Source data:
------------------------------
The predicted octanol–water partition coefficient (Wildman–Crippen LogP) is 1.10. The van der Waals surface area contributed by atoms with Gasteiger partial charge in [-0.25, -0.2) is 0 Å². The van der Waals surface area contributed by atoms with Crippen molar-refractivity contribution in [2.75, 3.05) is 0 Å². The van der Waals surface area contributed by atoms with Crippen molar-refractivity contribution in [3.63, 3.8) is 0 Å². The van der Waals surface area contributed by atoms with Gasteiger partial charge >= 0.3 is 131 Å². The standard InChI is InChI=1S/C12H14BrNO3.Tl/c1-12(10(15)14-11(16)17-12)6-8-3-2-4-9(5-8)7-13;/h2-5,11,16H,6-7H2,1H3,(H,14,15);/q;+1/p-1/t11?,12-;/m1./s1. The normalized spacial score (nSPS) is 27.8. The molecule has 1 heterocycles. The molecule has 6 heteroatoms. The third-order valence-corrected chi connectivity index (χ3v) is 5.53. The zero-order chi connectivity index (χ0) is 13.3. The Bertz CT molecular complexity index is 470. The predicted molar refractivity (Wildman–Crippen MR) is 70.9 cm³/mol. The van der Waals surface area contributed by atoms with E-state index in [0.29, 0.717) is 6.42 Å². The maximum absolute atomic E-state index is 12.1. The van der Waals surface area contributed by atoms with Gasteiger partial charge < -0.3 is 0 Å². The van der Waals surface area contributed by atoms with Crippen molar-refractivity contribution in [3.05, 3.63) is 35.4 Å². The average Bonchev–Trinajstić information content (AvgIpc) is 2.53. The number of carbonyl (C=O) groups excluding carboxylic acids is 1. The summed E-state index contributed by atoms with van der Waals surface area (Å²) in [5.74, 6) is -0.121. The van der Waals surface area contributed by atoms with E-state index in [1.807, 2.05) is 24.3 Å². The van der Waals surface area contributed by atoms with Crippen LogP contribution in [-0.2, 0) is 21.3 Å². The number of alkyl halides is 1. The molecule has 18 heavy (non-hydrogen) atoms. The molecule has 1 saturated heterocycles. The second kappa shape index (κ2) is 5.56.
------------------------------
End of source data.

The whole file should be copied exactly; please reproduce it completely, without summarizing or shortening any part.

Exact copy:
The predicted octanol–water partition coefficient (Wildman–Crippen LogP) is 1.10. The van der Waals surface area contributed by atoms with Gasteiger partial charge in [-0.25, -0.2) is 0 Å². The van der Waals surface area contributed by atoms with Crippen molar-refractivity contribution in [2.75, 3.05) is 0 Å². The van der Waals surface area contributed by atoms with Crippen molar-refractivity contribution in [3.63, 3.8) is 0 Å². The van der Waals surface area contributed by atoms with Gasteiger partial charge >= 0.3 is 131 Å². The standard InChI is InChI=1S/C12H14BrNO3.Tl/c1-12(10(15)14-11(16)17-12)6-8-3-2-4-9(5-8)7-13;/h2-5,11,16H,6-7H2,1H3,(H,14,15);/q;+1/p-1/t11?,12-;/m1./s1. The normalized spacial score (nSPS) is 27.8. The molecule has 1 heterocycles. The molecule has 6 heteroatoms. The third-order valence-corrected chi connectivity index (χ3v) is 5.53. The zero-order chi connectivity index (χ0) is 13.3. The Bertz CT molecular complexity index is 470. The predicted molar refractivity (Wildman–Crippen MR) is 70.9 cm³/mol. The van der Waals surface area contributed by atoms with E-state index in [0.29, 0.717) is 6.42 Å². The maximum absolute atomic E-state index is 12.1. The van der Waals surface area contributed by atoms with Gasteiger partial charge < -0.3 is 0 Å². The van der Waals surface area contributed by atoms with Crippen molar-refractivity contribution in [3.05, 3.63) is 35.4 Å². The average Bonchev–Trinajstić information content (AvgIpc) is 2.53. The number of carbonyl (C=O) groups excluding carboxylic acids is 1. The summed E-state index contributed by atoms with van der Waals surface area (Å²) in [5.74, 6) is -0.121. The van der Waals surface area contributed by atoms with E-state index in [1.807, 2.05) is 24.3 Å². The van der Waals surface area contributed by atoms with Crippen LogP contribution in [-0.2, 0) is 21.3 Å². The number of alkyl halides is 1. The molecule has 18 heavy (non-hydrogen) atoms. The molecule has 1 saturated heterocycles. The second kappa shape index (κ2) is 5.56.